We didn’t have to pretend anymore!
We didn’t have to dig out grandma’s old clothes and make believe that we were fashion queens.
The Transformative Power of Gunne Sax
Gunne Sax transformed us: we were almost grown up, yearning to feel pretty, feminine, romantic. Gunne Sax and Jessica McClintock gave many of us the gift of feeling beautiful.
Owning a Gunne Sax dress was a dream for any young girl coming of age in the tumultuous 70’s. I can still remember when my mother took me to Lerner’s where the entire back portion of the store had racks and racks of Gunne dresses, a young girl’s dream.
It was so hard to choose. I examined each one, running my hands along the cloth, the lace, the tiny pearl buttons.
Of course, I had to try many on. Moms are patient creatures. In and out of the fitting rooms I went, looking at myself in the mirror with disbelief: This is me? I feel….so….beautiful!
It was a difficult choice, mom said she could only afford one dress. I choose a floral Gunne, with lace sleeves and corset top. It had a special place in my chifforobe. I didn’t have a closet, since my bedroom was so tiny it barely fit my bed and a dresser.
After school, I’d take out the dress just to look at it. It was the most special thing I owned, for a 16-year-old. I probably wore it out just by looking at it.
Every Gunne Sax dress has a story.
Many women who purchase Gunne Sax and Jessica McClintock dresses from our shop are looking for “the one” they had when they were young. So many have stories to go along with their dresses! Many remember a special occasion: some purchased them for prom night, some for-bridesmaid dresses, and some, like Hillary Clinton – wore them as wedding gowns.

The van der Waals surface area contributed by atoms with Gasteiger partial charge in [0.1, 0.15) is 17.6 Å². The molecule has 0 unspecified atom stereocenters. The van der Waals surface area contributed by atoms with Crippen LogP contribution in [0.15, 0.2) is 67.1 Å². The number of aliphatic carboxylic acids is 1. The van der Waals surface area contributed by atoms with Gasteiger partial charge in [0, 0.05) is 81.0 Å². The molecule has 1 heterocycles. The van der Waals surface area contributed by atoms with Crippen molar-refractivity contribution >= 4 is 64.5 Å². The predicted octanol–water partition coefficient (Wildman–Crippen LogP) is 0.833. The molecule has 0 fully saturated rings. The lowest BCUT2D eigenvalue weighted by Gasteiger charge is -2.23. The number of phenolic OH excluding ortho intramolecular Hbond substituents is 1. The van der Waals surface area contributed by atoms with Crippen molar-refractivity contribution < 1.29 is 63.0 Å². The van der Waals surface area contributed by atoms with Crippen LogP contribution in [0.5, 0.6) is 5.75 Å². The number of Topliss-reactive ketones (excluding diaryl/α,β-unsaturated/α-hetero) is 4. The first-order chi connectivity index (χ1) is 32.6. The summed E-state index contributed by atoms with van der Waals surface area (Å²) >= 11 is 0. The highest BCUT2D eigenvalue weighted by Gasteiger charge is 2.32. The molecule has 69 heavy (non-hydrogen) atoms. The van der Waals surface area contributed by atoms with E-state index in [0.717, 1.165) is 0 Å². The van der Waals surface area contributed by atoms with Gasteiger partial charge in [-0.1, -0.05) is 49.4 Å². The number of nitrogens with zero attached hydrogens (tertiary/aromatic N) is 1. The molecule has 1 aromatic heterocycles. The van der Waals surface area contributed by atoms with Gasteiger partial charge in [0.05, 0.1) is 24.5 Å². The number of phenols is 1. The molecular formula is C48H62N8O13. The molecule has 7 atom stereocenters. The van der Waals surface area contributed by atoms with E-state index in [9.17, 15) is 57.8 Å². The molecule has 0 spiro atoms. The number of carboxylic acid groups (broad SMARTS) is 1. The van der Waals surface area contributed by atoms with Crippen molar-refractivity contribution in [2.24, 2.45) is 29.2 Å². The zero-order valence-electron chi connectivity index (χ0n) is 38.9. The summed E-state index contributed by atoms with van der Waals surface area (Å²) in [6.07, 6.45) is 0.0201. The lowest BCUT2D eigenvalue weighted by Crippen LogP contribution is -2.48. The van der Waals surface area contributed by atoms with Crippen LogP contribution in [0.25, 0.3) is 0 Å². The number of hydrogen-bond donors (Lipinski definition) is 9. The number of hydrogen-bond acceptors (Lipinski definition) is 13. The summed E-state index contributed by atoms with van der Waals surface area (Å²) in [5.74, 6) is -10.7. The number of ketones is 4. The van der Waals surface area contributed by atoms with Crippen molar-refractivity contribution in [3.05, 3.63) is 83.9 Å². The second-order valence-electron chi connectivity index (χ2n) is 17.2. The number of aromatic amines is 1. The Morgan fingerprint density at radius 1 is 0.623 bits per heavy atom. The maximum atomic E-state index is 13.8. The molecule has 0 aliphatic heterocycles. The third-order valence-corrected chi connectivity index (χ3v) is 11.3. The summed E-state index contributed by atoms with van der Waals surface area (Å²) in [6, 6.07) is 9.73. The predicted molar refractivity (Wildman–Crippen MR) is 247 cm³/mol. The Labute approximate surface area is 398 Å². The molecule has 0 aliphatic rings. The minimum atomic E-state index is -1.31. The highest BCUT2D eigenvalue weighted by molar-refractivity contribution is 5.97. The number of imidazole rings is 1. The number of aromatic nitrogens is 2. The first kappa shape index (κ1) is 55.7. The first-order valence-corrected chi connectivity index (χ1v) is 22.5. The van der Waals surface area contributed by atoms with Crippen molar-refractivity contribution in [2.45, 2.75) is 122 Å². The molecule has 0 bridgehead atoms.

Today, a whole new generation is captivated by vintage Gunne Sax – many of whom were born decades after the original heyday, when Jessica McClintock’s now iconic designs were gracing young women everywhere at the height of the prairie era.
Some dresses that we’ve purchased through the years have little notes enclosed, sharing the history of the dress. One peach colored Gunne Sax, with the original tags still attached, came with a handwritten card. Its message made tears well up in my eyes. In cleaning out her mother’s home, she came across the Gunne Sax dress – never worn. It had been purchased for her sister, who passed away before she could wear it to her own prom some 40 years ago.
Sharing stories such as hers must have stirred sad memories, but she wanted the story to be known. And she wanted the dress to go on bringing some other young girl happiness.
There is something wonderfully enchanting about a Gunne Sax dress. It brings two worlds together: the make-believe dress-up world we loved as little girls, and the beautiful, feminine, and romantic young woman we so wanted to be.
Somehow, by buttoning ourselves up in those much-loved, flowing vintage Gunne Sax treasures, with its lace, ruffles, and buttons, we are able to make our two beloved worlds one: the dreams of youth and the beauty of being a woman.